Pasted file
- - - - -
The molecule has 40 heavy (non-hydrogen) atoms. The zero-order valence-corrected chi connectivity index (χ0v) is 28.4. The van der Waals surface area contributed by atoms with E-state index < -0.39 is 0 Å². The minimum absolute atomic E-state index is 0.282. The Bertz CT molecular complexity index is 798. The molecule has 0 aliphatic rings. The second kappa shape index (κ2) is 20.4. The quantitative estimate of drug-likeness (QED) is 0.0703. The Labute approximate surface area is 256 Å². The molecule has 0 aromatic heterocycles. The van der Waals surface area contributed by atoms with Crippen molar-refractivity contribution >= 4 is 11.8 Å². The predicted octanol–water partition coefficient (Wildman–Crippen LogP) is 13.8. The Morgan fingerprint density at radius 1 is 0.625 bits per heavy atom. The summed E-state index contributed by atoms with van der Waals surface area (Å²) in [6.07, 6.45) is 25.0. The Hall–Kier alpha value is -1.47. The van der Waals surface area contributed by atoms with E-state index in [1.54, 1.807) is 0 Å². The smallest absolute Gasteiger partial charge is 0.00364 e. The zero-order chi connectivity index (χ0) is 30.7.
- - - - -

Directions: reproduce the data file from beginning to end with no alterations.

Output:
The molecule has 40 heavy (non-hydrogen) atoms. The zero-order valence-corrected chi connectivity index (χ0v) is 28.4. The van der Waals surface area contributed by atoms with E-state index < -0.39 is 0 Å². The minimum absolute atomic E-state index is 0.282. The Bertz CT molecular complexity index is 798. The molecule has 0 aliphatic rings. The second kappa shape index (κ2) is 20.4. The quantitative estimate of drug-likeness (QED) is 0.0703. The Labute approximate surface area is 256 Å². The molecule has 0 aromatic heterocycles. The van der Waals surface area contributed by atoms with Crippen molar-refractivity contribution >= 4 is 11.8 Å². The predicted octanol–water partition coefficient (Wildman–Crippen LogP) is 13.8. The Morgan fingerprint density at radius 1 is 0.625 bits per heavy atom. The summed E-state index contributed by atoms with van der Waals surface area (Å²) in [6.07, 6.45) is 25.0. The Hall–Kier alpha value is -1.47. The van der Waals surface area contributed by atoms with E-state index in [1.54, 1.807) is 0 Å². The smallest absolute Gasteiger partial charge is 0.00364 e. The zero-order chi connectivity index (χ0) is 30.7.